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BEC
02-12-2010, 03:23 PM
I'm sitting in the cafe at the Museum of Flight in Seattle. I'm a member, so I come here once in ahwile, but today, embedded in the history of rockets and space flight section I saw something either just added or that I've just missed before - a display of three early model rockets from "the G. Harry Stine Archive" including a Rock-A-Chute Mark II that he built from oen of Mr. Carlisle's kits, plus an Aerobee Hi from a Model Missiles kit and a prototype of a larger scale model of an Aerobee 300 that didn't go into production. Also shown is a box of Rock-a-Chute motors, a Model Missiles launch tower and a writeup about G. Harry and model rocketry in contrast to amateur rocketry.

This exhibit is right beside some things from Homer Hickam's amateur rocketry experiments, both actual stuff and a couple of props from October Sky as well as a description of his various careers.

I feel silly that I didn't bring a camera with me so I could post a picture or three. The camera in my cell phone doesn't work any more either. Maybe I can capture an image with the webcam on my little Acer netbook (that I'm typing on right now) when I go back over there......

This of course is just a tiny tiny portion of what is on display here (see www.museumofflight.org for the museum's site) but I was rather gratified to see it.

Added:

Here are some pictures taken with the 0.3 MP webcam in my AspireOne. Really awkward aiming, let me tell you, with the cam at the top of the display bezel. But....better than nothing.

BEC
02-12-2010, 10:09 PM
One more picture....

evo666
02-14-2010, 08:34 AM
Good stuff BEC. Last time I was there all i wanted to see was the SR-71 ;)

Green Dragon
02-14-2010, 12:54 PM
cool beans :)

if you go back, with camera - please do get some good photos of the launch tower.

looks very much like the one I sold 'Gus' a while back - origin still unconfirmed, but appears to have similar type.r guides inside.

interesting displays.

~ AL

BEC
02-14-2010, 01:56 PM
OK.

There are sheet metal "vanes" inside the tower that would support and guide a rocket of a particular body diameter as it climbed out of the tower. A rather inflexible arrangement but no rod whip :).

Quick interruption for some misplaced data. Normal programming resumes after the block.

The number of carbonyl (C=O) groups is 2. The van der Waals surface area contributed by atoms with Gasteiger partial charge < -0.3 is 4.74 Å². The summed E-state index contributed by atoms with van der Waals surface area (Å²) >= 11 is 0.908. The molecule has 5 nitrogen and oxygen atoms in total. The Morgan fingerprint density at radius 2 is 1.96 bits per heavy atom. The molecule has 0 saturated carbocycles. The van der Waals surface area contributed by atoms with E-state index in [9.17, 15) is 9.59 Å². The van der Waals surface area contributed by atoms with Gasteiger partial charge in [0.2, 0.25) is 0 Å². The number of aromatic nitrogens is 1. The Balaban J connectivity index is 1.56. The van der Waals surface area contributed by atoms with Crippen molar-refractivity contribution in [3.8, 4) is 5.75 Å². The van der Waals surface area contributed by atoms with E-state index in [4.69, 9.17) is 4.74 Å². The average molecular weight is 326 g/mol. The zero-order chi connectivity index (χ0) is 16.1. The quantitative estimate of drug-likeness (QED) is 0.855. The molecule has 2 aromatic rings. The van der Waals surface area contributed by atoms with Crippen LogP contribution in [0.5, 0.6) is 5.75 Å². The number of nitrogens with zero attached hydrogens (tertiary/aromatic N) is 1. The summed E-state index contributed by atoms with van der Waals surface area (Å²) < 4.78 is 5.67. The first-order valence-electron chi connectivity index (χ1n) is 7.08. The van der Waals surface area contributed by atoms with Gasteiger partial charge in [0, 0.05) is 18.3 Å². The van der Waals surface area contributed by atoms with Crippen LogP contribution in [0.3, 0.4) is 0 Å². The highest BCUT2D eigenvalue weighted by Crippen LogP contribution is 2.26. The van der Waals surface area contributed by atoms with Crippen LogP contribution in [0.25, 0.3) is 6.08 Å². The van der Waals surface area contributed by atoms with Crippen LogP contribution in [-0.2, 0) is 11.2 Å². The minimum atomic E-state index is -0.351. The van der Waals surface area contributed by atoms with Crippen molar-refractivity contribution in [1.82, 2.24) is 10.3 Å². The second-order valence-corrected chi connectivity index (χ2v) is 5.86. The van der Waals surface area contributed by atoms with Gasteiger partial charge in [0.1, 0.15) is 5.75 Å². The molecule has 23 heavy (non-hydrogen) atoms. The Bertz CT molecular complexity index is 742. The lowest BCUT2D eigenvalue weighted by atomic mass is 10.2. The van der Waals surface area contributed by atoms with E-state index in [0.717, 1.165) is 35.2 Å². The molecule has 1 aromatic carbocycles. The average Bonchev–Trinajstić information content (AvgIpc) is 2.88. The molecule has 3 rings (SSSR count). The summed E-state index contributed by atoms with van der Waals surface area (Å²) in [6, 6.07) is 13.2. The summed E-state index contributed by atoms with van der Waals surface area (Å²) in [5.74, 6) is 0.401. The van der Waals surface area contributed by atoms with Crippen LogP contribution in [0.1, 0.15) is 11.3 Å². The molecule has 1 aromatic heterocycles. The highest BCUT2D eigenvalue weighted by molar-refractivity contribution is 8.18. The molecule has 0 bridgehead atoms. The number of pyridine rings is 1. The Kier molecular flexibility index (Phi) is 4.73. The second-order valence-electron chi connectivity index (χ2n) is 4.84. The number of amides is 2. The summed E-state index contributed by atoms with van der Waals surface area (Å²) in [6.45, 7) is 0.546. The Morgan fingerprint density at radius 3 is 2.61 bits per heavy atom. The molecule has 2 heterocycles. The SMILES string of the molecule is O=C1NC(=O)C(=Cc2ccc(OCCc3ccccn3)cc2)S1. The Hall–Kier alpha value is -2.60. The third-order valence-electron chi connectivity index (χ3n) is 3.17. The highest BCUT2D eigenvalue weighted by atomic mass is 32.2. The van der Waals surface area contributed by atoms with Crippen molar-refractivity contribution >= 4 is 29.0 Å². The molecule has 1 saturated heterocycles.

dnb9530
02-20-2010, 06:04 PM
The Stine and Hickam exhibits opened with the gala for the X-15. That was two years ago (or maybe 3). Bill and Barbara Stine were present for the event. The keynote speaker for the evening was Neil Armstrong - three of the four remaining X-15 pilots were here.
Doug 9338

BEC
02-20-2010, 10:31 PM
Gee, I'm sorry I missed it. I guess I need to pay more attention to my MoF newsletters.....Thanks for the info.

billspad
02-21-2010, 08:10 AM
cool beans :)

if you go back, with camera - please do get some good photos of the launch tower.

looks very much like the one I sold 'Gus' a while back - origin still unconfirmed, but appears to have similar type.r guides inside.

interesting displays.

~ AL


In case he doesn't get back for a while or they won't let him climb up and take a photo from the top down. Here's a picture of that type of tower. There were several spacers on each side to change the body tube size.

BEC
02-21-2010, 09:08 AM
I should be able to take a top-down shot since the tower is essentially at floor level - but since it's in a display case the resulting picture probably wouldn't be as good as yours. That is definitely another example of the same type of tower.

But it may be awhile before I get back up there.

o1d_dude
02-21-2010, 03:03 PM
It's been a number of years since I was up to visit the relatives and the Museum of Flight.

Thanks for the memories.

dnb9530
02-21-2010, 04:16 PM
For the sake of completeness, the museum doesn't have an SR-71. What it has is a CIA A-12 that was modified to carry the D-21 drone. After the accident the program was cancelled. You can find pics of the D21 under the wings of B-52s during the Viet Nam war. They boosted them to supersonic speeds to start the ramjet using a solid rocket motor.